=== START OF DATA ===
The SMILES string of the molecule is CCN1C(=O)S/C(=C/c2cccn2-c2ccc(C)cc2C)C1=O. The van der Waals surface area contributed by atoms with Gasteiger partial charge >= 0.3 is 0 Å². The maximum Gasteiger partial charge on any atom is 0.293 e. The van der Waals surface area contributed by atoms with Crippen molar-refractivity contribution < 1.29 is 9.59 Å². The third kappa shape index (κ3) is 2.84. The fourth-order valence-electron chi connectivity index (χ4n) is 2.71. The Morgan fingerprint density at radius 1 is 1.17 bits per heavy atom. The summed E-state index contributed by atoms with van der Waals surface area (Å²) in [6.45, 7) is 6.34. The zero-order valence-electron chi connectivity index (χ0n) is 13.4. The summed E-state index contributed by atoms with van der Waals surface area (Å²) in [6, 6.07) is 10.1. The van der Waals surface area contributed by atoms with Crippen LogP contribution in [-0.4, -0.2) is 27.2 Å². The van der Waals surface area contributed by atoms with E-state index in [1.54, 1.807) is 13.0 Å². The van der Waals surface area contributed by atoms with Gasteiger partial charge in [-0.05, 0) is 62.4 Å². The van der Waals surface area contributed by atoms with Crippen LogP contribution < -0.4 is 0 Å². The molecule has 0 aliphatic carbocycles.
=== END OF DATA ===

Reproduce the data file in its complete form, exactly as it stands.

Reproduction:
The SMILES string of the molecule is CCN1C(=O)S/C(=C/c2cccn2-c2ccc(C)cc2C)C1=O. The van der Waals surface area contributed by atoms with Gasteiger partial charge >= 0.3 is 0 Å². The maximum Gasteiger partial charge on any atom is 0.293 e. The van der Waals surface area contributed by atoms with Crippen molar-refractivity contribution < 1.29 is 9.59 Å². The third kappa shape index (κ3) is 2.84. The fourth-order valence-electron chi connectivity index (χ4n) is 2.71. The Morgan fingerprint density at radius 1 is 1.17 bits per heavy atom. The summed E-state index contributed by atoms with van der Waals surface area (Å²) in [6.45, 7) is 6.34. The zero-order valence-electron chi connectivity index (χ0n) is 13.4. The summed E-state index contributed by atoms with van der Waals surface area (Å²) in [6, 6.07) is 10.1. The van der Waals surface area contributed by atoms with Crippen LogP contribution in [-0.4, -0.2) is 27.2 Å². The van der Waals surface area contributed by atoms with E-state index in [1.54, 1.807) is 13.0 Å². The van der Waals surface area contributed by atoms with Gasteiger partial charge in [-0.05, 0) is 62.4 Å². The van der Waals surface area contributed by atoms with Crippen LogP contribution < -0.4 is 0 Å². The molecule has 0 aliphatic carbocycles.